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Recruitment Tips

Although the process of getting to know a fraternity and eventually making the decision to join one is an informal one, there are several tips that every potential member should be aware of.

Getting to know the fraternities

  1. Potential new members should make an effort to get to know members from every fraternity organization and learn about each organization’s principles, membership benefits, and obligations.
  2. Joining a fraternity is about first building friendships with members. As the friendships develop, you will learn about the fraternity and they will learn about you.
  3. Although some fraternities may be very outgoing, it is also your responsibility to initiate some contact. Don’t count on each organization to approach you. Invite yourself and your friends to advertised fraternity events on campus, or introduce yourself to a fraternity member you see in a class, in the cafeteria, or in another student organization.
  4. As you get to know fraternity members better, you can ask them about why they joined their organizations. Ask them what they get out of it and why they stay involved. Don’t be afraid to inquire about each organization’s priniciples, values, and codes of conduct. (If someone says, “I can’t tell you, that’s a secret,” then ask them to explain what it means to them in their own words. Their answer will tell you a lot about the organization.)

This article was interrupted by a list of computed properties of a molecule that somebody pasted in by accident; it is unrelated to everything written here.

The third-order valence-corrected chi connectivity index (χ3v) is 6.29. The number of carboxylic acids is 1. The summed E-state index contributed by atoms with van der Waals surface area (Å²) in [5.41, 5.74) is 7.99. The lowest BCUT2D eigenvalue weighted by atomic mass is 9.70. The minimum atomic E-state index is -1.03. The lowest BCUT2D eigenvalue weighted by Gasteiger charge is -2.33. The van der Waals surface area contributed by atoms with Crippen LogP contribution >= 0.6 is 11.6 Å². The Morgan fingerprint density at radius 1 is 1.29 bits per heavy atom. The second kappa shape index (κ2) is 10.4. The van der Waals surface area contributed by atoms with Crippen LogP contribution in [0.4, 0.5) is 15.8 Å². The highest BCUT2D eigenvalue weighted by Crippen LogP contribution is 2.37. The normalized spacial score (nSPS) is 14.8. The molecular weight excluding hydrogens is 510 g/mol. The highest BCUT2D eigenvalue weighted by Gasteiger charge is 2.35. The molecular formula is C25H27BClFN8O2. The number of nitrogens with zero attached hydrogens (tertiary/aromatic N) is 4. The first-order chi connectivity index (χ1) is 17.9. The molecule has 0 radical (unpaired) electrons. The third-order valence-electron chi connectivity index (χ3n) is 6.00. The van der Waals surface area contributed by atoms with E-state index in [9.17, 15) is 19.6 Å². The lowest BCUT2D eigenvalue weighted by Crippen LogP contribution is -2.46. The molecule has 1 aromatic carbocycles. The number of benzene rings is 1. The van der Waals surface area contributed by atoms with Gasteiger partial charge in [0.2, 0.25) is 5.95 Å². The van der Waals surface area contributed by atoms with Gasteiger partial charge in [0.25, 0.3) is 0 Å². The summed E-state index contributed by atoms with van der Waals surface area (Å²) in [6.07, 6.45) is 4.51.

Joining a fraternity

  1. Although one fraternity may offer you membership first (this is called “giving a bid”), you should be aware that other fraternities might also be interested. You do not have to respond right away to a bid. Ask for time to consider the bid and then, if you are considering other fraternities, approach your friends in the other organization to let them know you are open to considering additional bids.
  2. If you have been offered a bid, or multiple bids, consider your choices carefully. How will you benefit from membership? What are my responsibilities if I accept? Can you afford it? Do the benefits outweigh the costs? Remember that you have no obligation to accept any bid. (No fraternity should use high-pressure tactics. If they do, it’s probably a warning sign.)
  3. If you need more time to consider bids, be up front about this with the organizations who have invited you to join. Ask additional questions if needed.
  4. When you accept a bid, you will either join as a “new member” (also called a pledge, candidate, probationary member, or novice) or you will be directly “initiated” as a full member. Generally, once you have been initiated, you cannot ever join another general men’s fraternity. However, if you are only “pledged” and then leave the organization, you may still be able to join another fraternity.

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